A German soccer stadium and concert arena were evacuated less than two hours before a friendly match between Germany and the Netherlands Tuesday after police uncovered a "concrete" bomb threat.

It happened just four days after the Paris attacks that targeted a stadium and several restaurants, killing more than 120 people Friday.

"We had concrete evidence that someone wanted to set off an explosive device in the stadium," Hannover police chief Volker Kluwe told German TV. Referring to another bomb threat about an hour beforehand that turned out to be a false alarm, Kluwe said, "After the first object turned out to be harmless, we got a tip that had to be taken seriously that an attack was being planned."

Investigators found a suspicious suitcase inside or near the stadium and a second suspicious device at the city's central train station, German media and Sky News reported. Police closed off part of the train station.

German police later said no explosives were found, but the game was called off over "indications it would not be safe."

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Germany's top security official said that providing details about the threats that led him to cancel the soccer match could unsettle Germans and make future such decisions harder.

Interior Minister Thomas de Maiziere declined to answer questions about the exact nature of the threat and the source of the information during a news conference Tuesday night after the Germany-Netherlands match was canceled.

De Maiziere asked for "trust," saying "some of these answers would unsettle the population, some of these answers would make our actions in future harder and (...) some of these answers might lead the source of the information not to provide tips to us anymore."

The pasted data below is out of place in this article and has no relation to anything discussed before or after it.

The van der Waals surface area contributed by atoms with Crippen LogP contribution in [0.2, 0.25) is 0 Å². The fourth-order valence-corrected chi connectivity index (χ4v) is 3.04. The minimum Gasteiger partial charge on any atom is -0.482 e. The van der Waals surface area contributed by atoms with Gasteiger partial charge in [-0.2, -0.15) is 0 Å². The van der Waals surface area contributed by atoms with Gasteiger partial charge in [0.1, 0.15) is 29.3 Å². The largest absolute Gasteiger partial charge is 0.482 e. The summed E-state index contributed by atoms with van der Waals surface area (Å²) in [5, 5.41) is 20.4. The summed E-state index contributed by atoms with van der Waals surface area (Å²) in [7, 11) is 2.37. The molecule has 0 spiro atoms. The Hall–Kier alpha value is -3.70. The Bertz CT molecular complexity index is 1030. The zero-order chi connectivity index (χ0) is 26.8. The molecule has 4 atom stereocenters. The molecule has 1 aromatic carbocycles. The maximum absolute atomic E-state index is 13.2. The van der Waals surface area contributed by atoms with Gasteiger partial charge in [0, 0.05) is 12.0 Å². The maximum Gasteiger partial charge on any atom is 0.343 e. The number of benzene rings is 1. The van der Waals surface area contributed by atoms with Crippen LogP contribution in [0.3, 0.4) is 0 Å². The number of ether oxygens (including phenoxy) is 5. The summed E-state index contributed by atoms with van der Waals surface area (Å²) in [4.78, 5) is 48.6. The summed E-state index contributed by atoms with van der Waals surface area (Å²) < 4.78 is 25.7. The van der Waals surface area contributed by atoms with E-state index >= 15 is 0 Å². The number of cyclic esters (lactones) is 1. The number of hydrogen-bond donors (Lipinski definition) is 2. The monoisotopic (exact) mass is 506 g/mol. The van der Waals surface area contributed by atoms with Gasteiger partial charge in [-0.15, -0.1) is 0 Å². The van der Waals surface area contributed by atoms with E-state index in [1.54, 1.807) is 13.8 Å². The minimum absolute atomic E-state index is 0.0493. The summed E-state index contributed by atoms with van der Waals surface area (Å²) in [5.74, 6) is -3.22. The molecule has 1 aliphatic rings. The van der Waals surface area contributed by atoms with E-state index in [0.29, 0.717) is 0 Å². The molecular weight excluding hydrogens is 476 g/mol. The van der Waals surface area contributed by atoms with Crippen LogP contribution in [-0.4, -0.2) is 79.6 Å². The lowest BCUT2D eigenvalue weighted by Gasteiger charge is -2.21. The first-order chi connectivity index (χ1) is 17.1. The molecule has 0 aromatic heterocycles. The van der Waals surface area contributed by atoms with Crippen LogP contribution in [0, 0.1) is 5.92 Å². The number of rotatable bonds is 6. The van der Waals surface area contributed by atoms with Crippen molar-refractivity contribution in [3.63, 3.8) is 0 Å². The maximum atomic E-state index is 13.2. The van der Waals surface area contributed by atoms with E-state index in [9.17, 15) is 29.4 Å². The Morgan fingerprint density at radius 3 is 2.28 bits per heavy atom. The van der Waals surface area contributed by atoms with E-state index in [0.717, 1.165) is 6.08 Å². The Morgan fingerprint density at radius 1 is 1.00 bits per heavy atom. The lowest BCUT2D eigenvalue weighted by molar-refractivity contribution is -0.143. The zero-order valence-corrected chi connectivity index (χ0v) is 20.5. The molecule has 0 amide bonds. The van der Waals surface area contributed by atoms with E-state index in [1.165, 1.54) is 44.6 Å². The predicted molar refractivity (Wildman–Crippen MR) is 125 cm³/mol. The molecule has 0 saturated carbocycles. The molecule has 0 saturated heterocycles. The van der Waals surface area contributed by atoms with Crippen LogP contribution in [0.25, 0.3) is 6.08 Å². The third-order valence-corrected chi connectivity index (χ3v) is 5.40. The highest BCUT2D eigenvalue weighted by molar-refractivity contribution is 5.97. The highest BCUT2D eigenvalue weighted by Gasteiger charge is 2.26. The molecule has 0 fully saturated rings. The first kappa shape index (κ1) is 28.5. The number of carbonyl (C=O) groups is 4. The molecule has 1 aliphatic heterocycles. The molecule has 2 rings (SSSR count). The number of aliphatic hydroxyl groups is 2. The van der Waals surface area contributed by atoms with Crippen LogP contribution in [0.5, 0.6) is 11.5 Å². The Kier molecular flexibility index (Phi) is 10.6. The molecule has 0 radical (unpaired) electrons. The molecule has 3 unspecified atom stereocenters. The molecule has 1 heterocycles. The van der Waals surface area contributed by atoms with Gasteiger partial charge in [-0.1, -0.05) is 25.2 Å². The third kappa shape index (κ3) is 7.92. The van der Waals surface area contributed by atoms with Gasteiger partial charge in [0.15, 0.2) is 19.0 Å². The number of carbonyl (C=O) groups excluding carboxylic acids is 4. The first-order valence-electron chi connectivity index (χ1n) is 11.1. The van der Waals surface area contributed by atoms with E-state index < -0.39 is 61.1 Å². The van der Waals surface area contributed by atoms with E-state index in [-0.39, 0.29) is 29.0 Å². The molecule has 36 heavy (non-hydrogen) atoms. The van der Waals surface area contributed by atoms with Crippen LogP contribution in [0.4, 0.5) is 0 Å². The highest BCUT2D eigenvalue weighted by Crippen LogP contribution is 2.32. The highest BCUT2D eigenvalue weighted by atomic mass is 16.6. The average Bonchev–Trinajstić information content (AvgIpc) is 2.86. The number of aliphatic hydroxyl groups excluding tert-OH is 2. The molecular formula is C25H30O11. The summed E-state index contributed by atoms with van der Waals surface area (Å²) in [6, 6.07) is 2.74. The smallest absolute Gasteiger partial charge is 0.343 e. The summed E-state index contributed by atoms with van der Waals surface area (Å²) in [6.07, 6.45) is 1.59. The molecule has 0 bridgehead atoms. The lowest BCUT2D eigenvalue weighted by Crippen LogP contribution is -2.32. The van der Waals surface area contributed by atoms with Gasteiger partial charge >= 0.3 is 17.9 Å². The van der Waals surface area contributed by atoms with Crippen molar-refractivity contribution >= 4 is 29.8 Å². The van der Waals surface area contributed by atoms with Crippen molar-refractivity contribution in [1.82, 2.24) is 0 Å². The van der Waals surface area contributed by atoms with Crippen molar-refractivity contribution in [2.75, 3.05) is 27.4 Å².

The German daily Bild newspaper reported authorities had received a warning that an attack using explosives and automatic weapons was planned

The nearby TUI-Arena was evacuated as well, and a planned concert from the German pop band Soehne Mannheims was canceled.

At the same time as the German threat, players and fans of the French and English soccer teams united in a symbol of defiance and respect at Wembley Stadium at a friendly game staged four days after the deadly attacks in Paris.

In a touching pre-game ceremony, supporters from England and France sang the French national anthem, before the squads came together around the center circle to observe a minute's silence in honor of the 129 people killed.

Wembley Stadium's iconic arch was lit up in the blue, white, and red of the French flag, while the French motto "Liberte, Egalite, Fraternite" was projected on the front of the national stadium.

England won 2-0, but the atmosphere was subdued throughout the game.

"Tonight is more about solidarity than football," England fan Robert Williams, who was wearing a beret and holding a French flag, told the Associated Press before kickoff. "It is about remembering the people that have lost their lives in such tragic circumstances."

Prince William, who helped lay floral tributes beside the field, and British Prime Minister David Cameron were among the 71,223 spectators at Wembley, where there was an increased police presence and enhanced security measures that included compulsory bag searches.

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The Associated Press contributed to this report.